The Indian Analyst

South Indian Inscriptions







List of Plates





The Discovery of the Vakatakas

Vakataka Chronology

The Home of The Vakatakas

Early Rulers

The Main Branch

The Vatsagulma Branch





Architecture, Sculpture and Painting

Texts And Translations  

Inscriptions of The Main Branch

Inscriptions of The Feudatories of The Main Branch

Inscriptions of The Vatsagulma Branch

Inscriptions of The Ministers And Feudatories of The Vatsagulma Branch


Other South-Indian Inscriptions 

Volume 1

Volume 2

Volume 3

Vol. 4 - 8

Volume 9

Volume 10

Volume 11

Volume 12

Volume 13

Volume 14

Volume 15

Volume 16

Volume 17

Volume 18

Volume 19

Volume 20

Volume 22
Part 1

Volume 22
Part 2

Volume 23

Volume 24

Volume 26

Volume 27





Annual Reports 1935-1944

Annual Reports 1945- 1947

Corpus Inscriptionum Indicarum Volume 2, Part 2

Corpus Inscriptionum Indicarum Volume 7, Part 3

Kalachuri-Chedi Era Part 1

Kalachuri-Chedi Era Part 2

Epigraphica Indica

Epigraphia Indica Volume 3

Indica Volume 4

Epigraphia Indica Volume 6

Epigraphia Indica Volume 7

Epigraphia Indica Volume 8

Epigraphia Indica Volume 27

Epigraphia Indica Volume 29

Epigraphia Indica Volume 30

Epigraphia Indica Volume 31

Epigraphia Indica Volume 32

Paramaras Volume 7, Part 2

Śilāhāras Volume 6, Part 2

Vākāṭakas Volume 5

Early Gupta Inscriptions

Archaeological Links

Archaeological-Survey of India





...DĒOṬEK is now a small village, about 50 miles south-east of Nāgpur. It has an old temple in a dilapidated condition and a large inscribed slab. The place was visited by Cunningham’s assistant, Beglar, in the year 1873-74. He has described the temple and the inscribed slab in Cunningham’s Archaeological Survey Reports, Vol. VII, pp. 123-25. From the pencil impressions Beglar took at the time, Cunningham published an eye-copy of the two inscriptions on the slab and his transcript of their texts, without any translation or interpretation, in the Corpus Inscriptionum Indicarum, Vol. I (First Edition), pp. 28-29. Though the inscriptions are very important, none noticed them until I drew attention to them at the Mysore session of the All-India Oriental Conference held in December 1935. They have been edited with facsimiles by me in the Proceedings and TransacTions1 of the Conference.

...I visited Dēoṭek in October 1935 and took estampages which showed some better readings than Cunningham’s eye-copy. On the other hand, some letters which Cunningham read in the last line of the earlier record have since then disappeared, evidently owing to the peeling off of the surface of the slab, which had for a long time been used as a seat by village boys and cowherds while tending cattle. As described by Beglar2the inscribed slab is an oblong trapezoid of rough-grained, quartzy sandstone, worn smooth in places by the feet of villagers, it being situated in the thick shade of a magnificent tamarind tree, on the side of the village road, and thus offering a capital resting place and seat; the stone is nine feet long, three and a half feet broad at one end, and two feet ten inches at the other, with straight sides; it bears two distinct inscriptions’. The stone has since been removed to the Central Museum, Nāgpur.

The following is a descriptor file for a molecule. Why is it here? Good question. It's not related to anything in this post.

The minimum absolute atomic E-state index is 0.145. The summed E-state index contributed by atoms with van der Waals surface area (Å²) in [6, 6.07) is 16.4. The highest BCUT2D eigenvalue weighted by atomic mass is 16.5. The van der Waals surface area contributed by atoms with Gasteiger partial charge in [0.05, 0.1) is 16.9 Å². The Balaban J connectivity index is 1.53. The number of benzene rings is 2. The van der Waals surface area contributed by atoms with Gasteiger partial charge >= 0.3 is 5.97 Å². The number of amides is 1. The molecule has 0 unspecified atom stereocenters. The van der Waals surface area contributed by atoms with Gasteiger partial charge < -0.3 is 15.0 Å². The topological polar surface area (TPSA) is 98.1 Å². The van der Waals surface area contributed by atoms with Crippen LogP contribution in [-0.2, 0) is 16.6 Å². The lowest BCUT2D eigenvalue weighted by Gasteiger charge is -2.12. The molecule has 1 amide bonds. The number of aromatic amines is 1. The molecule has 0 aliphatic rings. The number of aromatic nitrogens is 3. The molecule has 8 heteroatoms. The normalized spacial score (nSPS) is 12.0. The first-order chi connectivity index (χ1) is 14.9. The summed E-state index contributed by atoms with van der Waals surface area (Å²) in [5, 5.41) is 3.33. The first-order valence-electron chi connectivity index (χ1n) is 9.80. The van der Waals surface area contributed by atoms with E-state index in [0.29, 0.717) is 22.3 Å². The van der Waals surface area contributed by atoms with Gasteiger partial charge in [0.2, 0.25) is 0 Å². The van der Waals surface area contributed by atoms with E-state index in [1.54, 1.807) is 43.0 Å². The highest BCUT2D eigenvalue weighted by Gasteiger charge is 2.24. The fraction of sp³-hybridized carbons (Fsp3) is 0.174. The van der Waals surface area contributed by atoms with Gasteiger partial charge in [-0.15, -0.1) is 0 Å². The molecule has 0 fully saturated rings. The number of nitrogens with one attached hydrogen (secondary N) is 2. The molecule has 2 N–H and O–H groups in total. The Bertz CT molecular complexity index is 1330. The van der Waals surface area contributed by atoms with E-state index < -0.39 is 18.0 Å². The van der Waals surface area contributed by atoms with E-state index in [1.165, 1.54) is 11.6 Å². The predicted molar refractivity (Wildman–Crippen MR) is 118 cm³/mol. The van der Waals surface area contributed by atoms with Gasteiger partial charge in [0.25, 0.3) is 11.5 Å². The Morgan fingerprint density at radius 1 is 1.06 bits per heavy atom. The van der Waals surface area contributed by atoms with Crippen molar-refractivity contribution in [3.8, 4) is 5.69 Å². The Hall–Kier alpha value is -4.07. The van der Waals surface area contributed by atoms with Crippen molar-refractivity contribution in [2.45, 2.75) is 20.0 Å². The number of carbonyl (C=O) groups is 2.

... The earlier of the two inscriptions is inscribed lengthwise and is in four lines. It occupies 1’ 10” of the breadth of the stone, leaving the lower portion of about 1’ 6” uninscribed. The characters are of the early Brāhmī alphabet, resembling, in many cases, those of the Girnār edicts of Aśōka. The language is early Prakrit as in the Girnār edicts. At least the first three lines of this inscription seem to have originally extended to the right-hand edge of the slab; for, traces of isolated letters in the first line, which are in no way connected with the second inscription, can still be marked on the original stone. Besides, the sense of the first two lines, which are fairly legible, appears to be incomplete in the absence of their right-hand half 3. It would again be strange if the engraver, selecting a large slab nine feet long and commencing to incise it lengthwise, had ended his lines about the middle of it, leaving out nearly a half at the right end. For these reasons I cannot accept Beglar’s view that ‘the second inscription was cut evidently with some regard for the prior inscription,

1 P.T.A.I.O.C., 1935, pp. 63 f.
2 C.A.S.R., Vol. VII, p. 124.
3 One would, for instance, expect at the end of line 1 the names of animals and the seasons in which their capture and slaughter were prohibited. Cf. Aśōka’s pillar edict V.

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